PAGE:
verb (used without object), a·bode or a·bid·ed, a·bid·ing.
verb (used with object), a·bode or a·bid·ed, a·bid·ing.
- to act in accord with.
- to submit to; agree to: to abide by the court's decision.
- to remain steadfast or faithful to; keep: If you make a promise, abide by it.
Origin of abide
Synonyms for abide
Related Words for abidetolerate, accept, persevere, continue, defer, stomach, acknowledge, receive, consent, bear, withstand, concede, endure, take, swallow, suffer, stand, reside, perch, squat
Examples from the Web for abide
Contemporary Examples of abide
North Korea must show it is serious and prepared to abide by its commitments, particularly concerning denuclearization.To Free American Prisoners, America’s Top Spy Goes to North Korea
November 8, 2014
Human happiness,” the Greek historian Herodotus once observed, “does not abide long in one place.Battle of the Upstarts: Houston vs. San Francisco Bay
October 5, 2014
But even for children struggling to care for elderly parents on their own want to abide by tradition.After the Genocide, Rwanda’s Widows Aging Alone
August 31, 2014
Beyond the mental acuity needed to focus through the pain, the young woman must also abide by a strict diet.Facial Tattoos: The Tribal Female Rite in Papua New Guinea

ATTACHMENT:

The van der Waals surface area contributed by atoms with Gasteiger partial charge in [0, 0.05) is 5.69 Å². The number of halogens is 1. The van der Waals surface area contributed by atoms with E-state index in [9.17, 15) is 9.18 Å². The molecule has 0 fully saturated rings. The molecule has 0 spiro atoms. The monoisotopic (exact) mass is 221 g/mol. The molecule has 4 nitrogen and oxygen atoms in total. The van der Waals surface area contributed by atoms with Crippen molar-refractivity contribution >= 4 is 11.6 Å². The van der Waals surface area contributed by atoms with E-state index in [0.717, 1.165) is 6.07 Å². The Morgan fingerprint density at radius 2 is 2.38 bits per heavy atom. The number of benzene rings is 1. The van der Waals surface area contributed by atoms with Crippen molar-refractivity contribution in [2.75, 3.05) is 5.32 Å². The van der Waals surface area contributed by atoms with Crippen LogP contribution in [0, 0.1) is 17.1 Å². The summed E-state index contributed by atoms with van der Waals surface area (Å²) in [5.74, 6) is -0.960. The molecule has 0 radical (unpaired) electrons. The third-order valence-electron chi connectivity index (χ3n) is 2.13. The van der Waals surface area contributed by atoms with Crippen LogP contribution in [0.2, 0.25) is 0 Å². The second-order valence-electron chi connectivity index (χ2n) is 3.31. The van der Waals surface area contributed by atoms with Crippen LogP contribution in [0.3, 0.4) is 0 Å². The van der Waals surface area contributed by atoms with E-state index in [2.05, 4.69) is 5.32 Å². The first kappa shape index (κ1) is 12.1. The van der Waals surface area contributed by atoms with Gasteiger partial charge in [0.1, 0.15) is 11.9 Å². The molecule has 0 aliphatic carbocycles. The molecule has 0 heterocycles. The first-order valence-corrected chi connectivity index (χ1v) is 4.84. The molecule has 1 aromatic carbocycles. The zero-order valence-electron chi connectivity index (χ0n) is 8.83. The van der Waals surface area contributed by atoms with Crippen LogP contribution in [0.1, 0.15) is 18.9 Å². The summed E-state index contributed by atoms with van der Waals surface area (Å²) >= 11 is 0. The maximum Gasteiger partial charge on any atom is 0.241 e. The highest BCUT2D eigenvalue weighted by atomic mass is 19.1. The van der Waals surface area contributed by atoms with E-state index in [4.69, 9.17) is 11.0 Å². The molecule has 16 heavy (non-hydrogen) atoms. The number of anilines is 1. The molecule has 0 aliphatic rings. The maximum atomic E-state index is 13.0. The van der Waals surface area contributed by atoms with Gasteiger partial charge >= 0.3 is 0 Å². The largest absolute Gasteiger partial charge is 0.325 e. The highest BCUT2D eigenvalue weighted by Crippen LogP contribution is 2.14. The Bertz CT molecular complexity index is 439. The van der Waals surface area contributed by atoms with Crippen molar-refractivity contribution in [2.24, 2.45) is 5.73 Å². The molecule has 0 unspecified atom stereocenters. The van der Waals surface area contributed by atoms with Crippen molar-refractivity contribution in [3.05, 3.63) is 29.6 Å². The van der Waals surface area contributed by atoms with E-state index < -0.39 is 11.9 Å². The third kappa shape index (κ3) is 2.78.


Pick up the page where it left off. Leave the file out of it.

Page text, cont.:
August 11, 2014
Broussard was not the sort of man who could abide such defeat.Lake Bacon: The Story of The Man Who Wanted Us to Eat Mississippi Hippos
August 10, 2014
Historical Examples of abide
The officers then could not abide him, though some were submissive to him because of his father's position.In the Valley
Though the desert were arid on this side, it was her desert, and there in her tent must she abide.Tiverton Tales
But, Master Will, how cometh it that thou dost now abide in Sherwood?The Merry Adventures of Robin Hood
Author of many hymns, the most popular of which is "Abide with Me."Graded Poetry: Second Year
They foresaw that civilized and savage life could not abide side by side.King Philip
John S. C. (John Stevens Cabot) Abbott
verb abides, abiding, abode or abided
- to comply (with)to abide by the decision
- to remain faithful (to)to abide by your promise
Word Origin for abide
Old English abidan, gebidan "remain, wait, delay, remain behind," from ge- completive prefix (denoting onward motion; see a- (1)) + bidan "bide, remain, wait, dwell" (see bide). Originally intransitive (with genitive of the object: we abidon his "we waited for him"); transitive sense emerged in Middle English. Meaning "to put up with" (now usually negative) first recorded 1520s. Related: Abided; abiding. The historical conjugation is abide, abode, abidden, but the modern formation is now generally weak.
In addition to the idioms beginning with abide
- abide by
- can't stand (abide)